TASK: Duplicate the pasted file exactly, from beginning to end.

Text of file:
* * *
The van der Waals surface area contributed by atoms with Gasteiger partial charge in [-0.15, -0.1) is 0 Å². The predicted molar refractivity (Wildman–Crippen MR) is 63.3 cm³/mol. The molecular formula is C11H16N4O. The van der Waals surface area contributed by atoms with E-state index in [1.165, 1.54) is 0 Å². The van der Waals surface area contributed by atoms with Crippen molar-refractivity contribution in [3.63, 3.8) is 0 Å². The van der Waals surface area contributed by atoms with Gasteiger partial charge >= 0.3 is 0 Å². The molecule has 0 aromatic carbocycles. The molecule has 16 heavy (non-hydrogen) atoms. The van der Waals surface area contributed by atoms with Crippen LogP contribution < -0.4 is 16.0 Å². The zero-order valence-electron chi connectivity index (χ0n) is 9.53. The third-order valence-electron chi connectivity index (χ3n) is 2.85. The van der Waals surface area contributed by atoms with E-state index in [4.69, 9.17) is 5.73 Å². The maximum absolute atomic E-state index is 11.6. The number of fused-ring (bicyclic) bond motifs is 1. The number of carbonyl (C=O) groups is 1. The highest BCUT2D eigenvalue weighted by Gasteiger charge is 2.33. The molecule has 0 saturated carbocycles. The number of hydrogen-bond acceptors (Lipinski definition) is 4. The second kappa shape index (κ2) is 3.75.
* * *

The van der Waals surface area contributed by atoms with Gasteiger partial charge in [-0.15, -0.1) is 0 Å². The predicted molar refractivity (Wildman–Crippen MR) is 63.3 cm³/mol. The molecular formula is C11H16N4O. The van der Waals surface area contributed by atoms with E-state index in [1.165, 1.54) is 0 Å². The van der Waals surface area contributed by atoms with Crippen molar-refractivity contribution in [3.63, 3.8) is 0 Å². The van der Waals surface area contributed by atoms with Gasteiger partial charge >= 0.3 is 0 Å². The molecule has 0 aromatic carbocycles. The molecule has 16 heavy (non-hydrogen) atoms. The van der Waals surface area contributed by atoms with Crippen LogP contribution < -0.4 is 16.0 Å². The zero-order valence-electron chi connectivity index (χ0n) is 9.53. The third-order valence-electron chi connectivity index (χ3n) is 2.85. The van der Waals surface area contributed by atoms with E-state index in [4.69, 9.17) is 5.73 Å². The maximum absolute atomic E-state index is 11.6. The number of fused-ring (bicyclic) bond motifs is 1. The number of carbonyl (C=O) groups is 1. The highest BCUT2D eigenvalue weighted by Gasteiger charge is 2.33. The molecule has 0 saturated carbocycles. The number of hydrogen-bond acceptors (Lipinski definition) is 4. The second kappa shape index (κ2) is 3.75.